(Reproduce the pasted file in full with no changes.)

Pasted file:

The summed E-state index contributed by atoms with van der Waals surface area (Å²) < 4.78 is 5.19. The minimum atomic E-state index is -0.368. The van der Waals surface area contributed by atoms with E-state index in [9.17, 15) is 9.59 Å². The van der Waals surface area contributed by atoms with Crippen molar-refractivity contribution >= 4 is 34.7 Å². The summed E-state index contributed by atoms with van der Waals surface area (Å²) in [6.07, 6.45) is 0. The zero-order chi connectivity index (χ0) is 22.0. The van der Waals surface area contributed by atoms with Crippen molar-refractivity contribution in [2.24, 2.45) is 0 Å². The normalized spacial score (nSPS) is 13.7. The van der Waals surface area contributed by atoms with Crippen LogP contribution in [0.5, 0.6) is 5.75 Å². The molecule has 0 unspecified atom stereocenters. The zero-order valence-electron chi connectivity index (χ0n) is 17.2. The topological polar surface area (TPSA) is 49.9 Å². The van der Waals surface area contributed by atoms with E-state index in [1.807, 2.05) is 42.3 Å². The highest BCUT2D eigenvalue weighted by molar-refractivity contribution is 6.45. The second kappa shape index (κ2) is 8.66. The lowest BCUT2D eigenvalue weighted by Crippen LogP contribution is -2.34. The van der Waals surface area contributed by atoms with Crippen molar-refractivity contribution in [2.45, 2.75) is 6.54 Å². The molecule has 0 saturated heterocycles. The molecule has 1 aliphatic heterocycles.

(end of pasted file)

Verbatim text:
The summed E-state index contributed by atoms with van der Waals surface area (Å²) < 4.78 is 5.19. The minimum atomic E-state index is -0.368. The van der Waals surface area contributed by atoms with E-state index in [9.17, 15) is 9.59 Å². The van der Waals surface area contributed by atoms with Crippen molar-refractivity contribution >= 4 is 34.7 Å². The summed E-state index contributed by atoms with van der Waals surface area (Å²) in [6.07, 6.45) is 0. The zero-order chi connectivity index (χ0) is 22.0. The van der Waals surface area contributed by atoms with Crippen molar-refractivity contribution in [2.24, 2.45) is 0 Å². The normalized spacial score (nSPS) is 13.7. The van der Waals surface area contributed by atoms with Crippen LogP contribution in [0.5, 0.6) is 5.75 Å². The molecule has 0 unspecified atom stereocenters. The zero-order valence-electron chi connectivity index (χ0n) is 17.2. The topological polar surface area (TPSA) is 49.9 Å². The van der Waals surface area contributed by atoms with E-state index in [1.807, 2.05) is 42.3 Å². The highest BCUT2D eigenvalue weighted by molar-refractivity contribution is 6.45. The second kappa shape index (κ2) is 8.66. The lowest BCUT2D eigenvalue weighted by Crippen LogP contribution is -2.34. The van der Waals surface area contributed by atoms with Crippen molar-refractivity contribution in [2.45, 2.75) is 6.54 Å². The molecule has 0 saturated heterocycles. The molecule has 1 aliphatic heterocycles.